Students' ignorance of basic maths is sum of all our fears
A new book aims to teach crucial maths concepts that our school system fails to address, writes Andrew McKimm
LAST week Ireland's educational image took another battering in the Performance International Student Assessment (PISA) 2009, a three-yearly global league table from the OECD. Ireland's scores in maths dipped since the last survey, from 16th to 25th among the 34 OECD countries.
Our country's plummeting aptitude with numbers not only permeates our school system right up to university level, but also is apparent in Government circles. Last week's Budget could be seen as a consequence of a government with a history of being either unable or unwilling to do some basic arithmetic.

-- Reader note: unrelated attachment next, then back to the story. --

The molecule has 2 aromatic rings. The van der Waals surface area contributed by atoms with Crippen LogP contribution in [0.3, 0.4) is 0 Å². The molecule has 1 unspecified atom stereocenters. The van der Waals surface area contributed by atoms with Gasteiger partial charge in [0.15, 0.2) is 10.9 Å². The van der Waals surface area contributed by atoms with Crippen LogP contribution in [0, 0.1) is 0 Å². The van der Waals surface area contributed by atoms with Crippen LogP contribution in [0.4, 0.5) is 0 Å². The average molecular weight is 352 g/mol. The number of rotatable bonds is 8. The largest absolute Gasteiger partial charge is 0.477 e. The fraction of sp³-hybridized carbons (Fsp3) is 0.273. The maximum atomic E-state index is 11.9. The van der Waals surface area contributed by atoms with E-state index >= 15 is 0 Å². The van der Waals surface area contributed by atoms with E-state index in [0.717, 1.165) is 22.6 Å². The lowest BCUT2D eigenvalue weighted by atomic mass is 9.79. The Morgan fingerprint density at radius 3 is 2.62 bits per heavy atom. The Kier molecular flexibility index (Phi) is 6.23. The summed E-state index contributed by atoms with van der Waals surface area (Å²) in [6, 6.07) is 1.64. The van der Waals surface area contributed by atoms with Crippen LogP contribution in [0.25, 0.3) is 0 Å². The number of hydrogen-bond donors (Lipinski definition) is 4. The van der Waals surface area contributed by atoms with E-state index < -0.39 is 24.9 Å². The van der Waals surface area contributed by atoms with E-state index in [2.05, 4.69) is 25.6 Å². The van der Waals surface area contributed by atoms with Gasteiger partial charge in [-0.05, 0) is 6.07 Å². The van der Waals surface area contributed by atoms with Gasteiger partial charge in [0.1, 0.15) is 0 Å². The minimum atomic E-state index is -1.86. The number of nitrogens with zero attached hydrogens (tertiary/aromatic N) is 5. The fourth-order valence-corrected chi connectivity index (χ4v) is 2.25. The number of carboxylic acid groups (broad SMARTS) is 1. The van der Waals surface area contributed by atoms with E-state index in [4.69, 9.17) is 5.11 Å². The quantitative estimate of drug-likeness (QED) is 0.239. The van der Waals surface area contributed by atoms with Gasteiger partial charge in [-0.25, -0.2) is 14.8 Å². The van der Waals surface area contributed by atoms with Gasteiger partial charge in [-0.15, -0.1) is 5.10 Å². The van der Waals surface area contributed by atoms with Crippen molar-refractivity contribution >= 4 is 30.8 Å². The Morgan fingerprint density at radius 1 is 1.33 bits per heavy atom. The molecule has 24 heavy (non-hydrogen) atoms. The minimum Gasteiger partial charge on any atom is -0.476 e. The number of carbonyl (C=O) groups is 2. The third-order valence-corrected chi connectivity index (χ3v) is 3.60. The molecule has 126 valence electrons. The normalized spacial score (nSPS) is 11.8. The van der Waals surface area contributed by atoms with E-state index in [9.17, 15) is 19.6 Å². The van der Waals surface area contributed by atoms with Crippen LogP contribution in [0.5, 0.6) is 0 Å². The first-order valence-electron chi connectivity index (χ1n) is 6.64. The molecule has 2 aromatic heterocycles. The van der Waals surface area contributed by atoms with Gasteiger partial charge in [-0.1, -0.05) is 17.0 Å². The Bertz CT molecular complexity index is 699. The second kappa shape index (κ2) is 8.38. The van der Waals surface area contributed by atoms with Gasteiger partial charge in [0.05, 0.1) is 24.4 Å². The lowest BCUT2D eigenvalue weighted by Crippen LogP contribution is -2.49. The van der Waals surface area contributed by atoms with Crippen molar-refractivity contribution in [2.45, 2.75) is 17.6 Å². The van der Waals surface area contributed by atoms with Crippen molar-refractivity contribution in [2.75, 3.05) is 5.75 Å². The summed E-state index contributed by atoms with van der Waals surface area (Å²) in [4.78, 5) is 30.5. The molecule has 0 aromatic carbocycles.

Maybe it's time for all of our school maths textbooks to have their examples updated. Instead of problems involving euro and cent, we'll have ones involving billions of euro. Problems like: "What's the compound interest on €85bn over seven-and-a-half years at 5.83 per cent interest?" Or how about: "Brian buys a bank for €1bn and sells it for 6 cent. Calculate the percentage loss."